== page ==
Her eyes, dark and round like Polly’s, close as she tells the story. The fingers of both hands tighten around her coffee cup. She pauses for long moments, searching for words to explain the unexplainable. “You know, you can’t grow a new heart,” says Eve Nichol, who refers to the death of her daughter in 1993 as “Polly’s tragedy.” “But when you have a big piece torn away, you can either fill it with anger and rage, or you can fill it with love. I just have to try and choose love.”
In the difficult years since Polly Klaas, 12, was abducted and strangled, Eve Nichol has rarely spoken publicly about those terrible events. Now, to mark the 10th anniversary of Polly’s death, she and Polly’s half sister Annie, 16, agreed to share with PEOPLE the story of how they are coping. “We talk about Polly probably every day,” says Eve, 54, who plans to have a private gathering of close friends and loved ones on Oct. 1. “We will read out of her journal in front of the fire. We will go through a photo album together. We tell stories all the time. It’s like we just take her with us. It’s not like we put her on a shelf and bring her out on an anniversary.”
To get through her grief, Eve has had to build a wall between what she remembers of Polly and what happened to her. On Oct. 1, 1993, Polly was enjoying a slumber party with two friends while her mother and Annie slept in another room of the family’s home in Petaluma, Calif. (Eve and Polly’s father, Marc Klaas, divorced in 1984.) Sometime that night, ex-convict Richard Allen Davis, then 39, broke into Polly’s bedroom, bound and gagged her friends and abducted her. Polly’s disappearance galvanized the public and prompted thousands of volunteers to search for her over the 65 days she was gone. The case helped create a blueprint for how to respond quickly to kidnappings. “The FBI told Eve her job was to do interviews and get Polly’s picture out there, and to do that she had to remain centered,” says her cousin Becky Reed, 51. “We only saw Eve cry publicly twice during all that time. But as soon as she went into her bedroom, she cried every night.”
Finally, on Dec. 4, Davis admitted to strangling Polly just hours after taking her. Not much later police dug up her remains from a shallow grave near Highway 101. Convicted of first-degree murder in 1996, Davis remains on death row in San Quentin; his appeal process could take years. “I didn’t go to the trial except for the conviction,” says Eve. “The minute I knew this guy could never hurt anyone else, I forgot about him.”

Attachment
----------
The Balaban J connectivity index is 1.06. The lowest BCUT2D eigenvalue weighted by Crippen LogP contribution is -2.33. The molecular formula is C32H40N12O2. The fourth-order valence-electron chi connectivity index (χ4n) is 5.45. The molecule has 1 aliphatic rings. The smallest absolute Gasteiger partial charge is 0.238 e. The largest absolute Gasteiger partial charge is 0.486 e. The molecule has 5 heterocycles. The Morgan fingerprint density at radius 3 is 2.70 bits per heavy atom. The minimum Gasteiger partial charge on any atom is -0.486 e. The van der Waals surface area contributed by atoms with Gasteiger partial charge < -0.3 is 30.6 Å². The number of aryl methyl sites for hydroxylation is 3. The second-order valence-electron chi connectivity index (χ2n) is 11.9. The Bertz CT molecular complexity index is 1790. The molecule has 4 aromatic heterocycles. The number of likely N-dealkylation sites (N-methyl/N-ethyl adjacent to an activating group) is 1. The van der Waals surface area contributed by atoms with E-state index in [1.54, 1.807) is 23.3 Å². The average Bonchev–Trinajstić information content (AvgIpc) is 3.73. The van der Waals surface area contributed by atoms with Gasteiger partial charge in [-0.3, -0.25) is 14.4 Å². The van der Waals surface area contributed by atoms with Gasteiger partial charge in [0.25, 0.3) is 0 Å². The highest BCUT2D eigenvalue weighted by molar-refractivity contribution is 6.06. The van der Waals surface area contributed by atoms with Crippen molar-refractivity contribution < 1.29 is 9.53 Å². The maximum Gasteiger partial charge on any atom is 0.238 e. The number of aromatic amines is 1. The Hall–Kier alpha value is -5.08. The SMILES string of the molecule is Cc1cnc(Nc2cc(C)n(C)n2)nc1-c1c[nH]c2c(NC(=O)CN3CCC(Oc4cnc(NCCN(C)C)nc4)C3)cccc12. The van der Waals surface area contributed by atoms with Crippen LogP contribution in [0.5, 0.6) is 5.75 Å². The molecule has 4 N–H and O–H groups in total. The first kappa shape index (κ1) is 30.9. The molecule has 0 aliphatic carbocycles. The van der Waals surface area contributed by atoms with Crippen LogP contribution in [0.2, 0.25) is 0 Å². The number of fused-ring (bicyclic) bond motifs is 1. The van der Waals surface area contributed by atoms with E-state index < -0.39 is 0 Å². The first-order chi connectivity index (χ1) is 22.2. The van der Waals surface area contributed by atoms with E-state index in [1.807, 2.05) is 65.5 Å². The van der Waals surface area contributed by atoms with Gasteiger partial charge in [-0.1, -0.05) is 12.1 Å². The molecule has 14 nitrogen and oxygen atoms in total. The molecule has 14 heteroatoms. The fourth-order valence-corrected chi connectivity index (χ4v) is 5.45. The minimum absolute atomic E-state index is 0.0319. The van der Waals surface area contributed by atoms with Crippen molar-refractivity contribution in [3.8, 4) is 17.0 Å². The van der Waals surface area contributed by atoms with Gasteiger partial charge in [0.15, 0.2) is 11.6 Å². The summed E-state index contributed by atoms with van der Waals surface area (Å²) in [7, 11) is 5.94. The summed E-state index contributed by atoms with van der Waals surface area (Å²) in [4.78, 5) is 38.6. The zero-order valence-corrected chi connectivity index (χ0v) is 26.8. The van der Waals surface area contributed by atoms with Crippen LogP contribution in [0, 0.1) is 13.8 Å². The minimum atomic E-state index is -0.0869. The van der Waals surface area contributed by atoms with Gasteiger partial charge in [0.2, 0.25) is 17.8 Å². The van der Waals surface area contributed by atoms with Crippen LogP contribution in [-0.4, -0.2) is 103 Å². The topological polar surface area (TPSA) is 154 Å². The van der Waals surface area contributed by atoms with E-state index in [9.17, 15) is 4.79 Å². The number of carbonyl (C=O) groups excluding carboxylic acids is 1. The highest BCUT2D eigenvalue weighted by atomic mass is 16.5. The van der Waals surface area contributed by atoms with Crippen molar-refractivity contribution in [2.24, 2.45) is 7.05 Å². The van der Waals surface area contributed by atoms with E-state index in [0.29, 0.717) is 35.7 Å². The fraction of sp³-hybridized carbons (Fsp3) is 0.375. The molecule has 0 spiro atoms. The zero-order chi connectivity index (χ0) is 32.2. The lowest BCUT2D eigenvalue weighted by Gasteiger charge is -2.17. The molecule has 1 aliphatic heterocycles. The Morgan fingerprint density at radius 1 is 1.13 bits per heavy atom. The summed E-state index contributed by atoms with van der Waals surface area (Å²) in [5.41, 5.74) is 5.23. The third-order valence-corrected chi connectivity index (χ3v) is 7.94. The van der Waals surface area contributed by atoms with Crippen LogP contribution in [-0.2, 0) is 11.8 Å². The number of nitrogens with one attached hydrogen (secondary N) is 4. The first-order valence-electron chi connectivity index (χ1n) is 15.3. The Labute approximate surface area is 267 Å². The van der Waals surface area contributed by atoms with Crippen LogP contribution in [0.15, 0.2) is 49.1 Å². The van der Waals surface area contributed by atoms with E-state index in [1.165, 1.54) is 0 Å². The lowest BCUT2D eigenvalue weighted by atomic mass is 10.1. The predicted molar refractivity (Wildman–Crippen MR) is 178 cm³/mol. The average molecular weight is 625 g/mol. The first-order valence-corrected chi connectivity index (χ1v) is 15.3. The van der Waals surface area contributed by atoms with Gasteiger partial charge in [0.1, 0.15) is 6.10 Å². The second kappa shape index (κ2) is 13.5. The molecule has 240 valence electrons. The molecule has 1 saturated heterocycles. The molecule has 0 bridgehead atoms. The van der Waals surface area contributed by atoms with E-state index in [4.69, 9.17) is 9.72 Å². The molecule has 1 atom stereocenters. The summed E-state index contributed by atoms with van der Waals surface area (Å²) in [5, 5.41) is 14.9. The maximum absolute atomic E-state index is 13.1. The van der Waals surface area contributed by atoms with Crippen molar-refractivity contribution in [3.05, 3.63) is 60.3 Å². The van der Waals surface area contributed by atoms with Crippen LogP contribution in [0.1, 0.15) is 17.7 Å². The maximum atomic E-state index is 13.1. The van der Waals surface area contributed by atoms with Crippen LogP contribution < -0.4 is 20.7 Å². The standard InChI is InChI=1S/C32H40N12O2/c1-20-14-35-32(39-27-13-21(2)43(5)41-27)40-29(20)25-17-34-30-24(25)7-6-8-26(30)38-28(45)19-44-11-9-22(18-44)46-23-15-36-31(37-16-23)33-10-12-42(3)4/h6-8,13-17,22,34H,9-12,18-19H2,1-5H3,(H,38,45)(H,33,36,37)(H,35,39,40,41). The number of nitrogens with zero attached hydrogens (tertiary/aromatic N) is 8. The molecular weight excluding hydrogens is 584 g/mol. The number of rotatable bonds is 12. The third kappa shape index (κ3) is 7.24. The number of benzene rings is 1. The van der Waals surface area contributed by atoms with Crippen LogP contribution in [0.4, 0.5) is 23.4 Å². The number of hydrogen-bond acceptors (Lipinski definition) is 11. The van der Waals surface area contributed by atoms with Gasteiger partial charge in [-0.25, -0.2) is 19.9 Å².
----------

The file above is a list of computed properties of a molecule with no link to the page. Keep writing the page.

This has been her choice all along: to focus on the positive, for Polly’s sake. She sits on the board of the Polly Klaas Foundation (www. pollyklaas.org), which raises awareness of child abductions, and she helped raise funds to refurbish the Polly Klaas Performing Arts Center in Petaluma to honor the child who dreamed of being an entertainer. Polly’s father, Marc, 54, runs the KlaasKids Foundation and has been a visible advocate for missing children. His daughter’s death “is something I thought I had been able to set aside,” he says. But as the anniversary nears, “I have been awfully focused on the events of that evening 10 years ago.”
Since the tragedy, Eve has drawn much of her strength from Annie (she and Annie’s father, Allan Nichol, divorced in 1999). After Polly’s abduction Annie hung a cow bell on her bedroom doorknob and rigged ropes across the windows to keep “any bad guys from coming in,” she says. Years later a middle school classmate told her she couldn’t come to a party because, as she recalls, “you’re Polly Klaas’s sister, you’re bad luck.” Today Annie always travels with a cell phone and usually with Ozzie, the standard poodle trained to grab anyone who touches her. “My mother and I have both gone through every range of emotion in losing Polly,” says Annie, who like her mother refuses to dwell on the negative, even though she misses Polly terribly. “I miss having a best friend and a sister,” she says. “I miss all the joys and sadnesses that could have come with that.”
Eve’s resolve to keep things as normal as possible was tested around the time Annie turned 12—the age Polly was when she vanished. “We’d be chit-chatting about something, and I would think, ‘What if I only had her for another 10 days?’ ” says Eve. “I couldn’t help it. The thought just came into my head.” That led her to see a therapist, who treated her for posttraumatic stress disorder. Her several months in therapy, she says, helped a great deal. “I no longer feel that I have to be brave every day,” she says.
Eve quit her job as a manager for a children’s catalog after Polly disappeared and now designs and sells jewelry. She and Annie live in West Marin County, in a two-bedroom house filled with pictures of Polly. These days, Eve “laughs, she has fun, she has tons of friends,” says Becky Reed. “But there is also a huge, huge hole that can never be filled.” It was only three weeks ago, for instance, that Eve finally got around to going through boxes of Polly’s things a friend had stored for her.
Then there is that odd little thing that has been happening all the time. “I’ve been calling Annie ‘Polly,’ ” says Eve. “And Annie smiles when it happens. It’s not a sad thing, it’s a good thing. It’s like Polly was still here.”
Vickie Bane in Marin County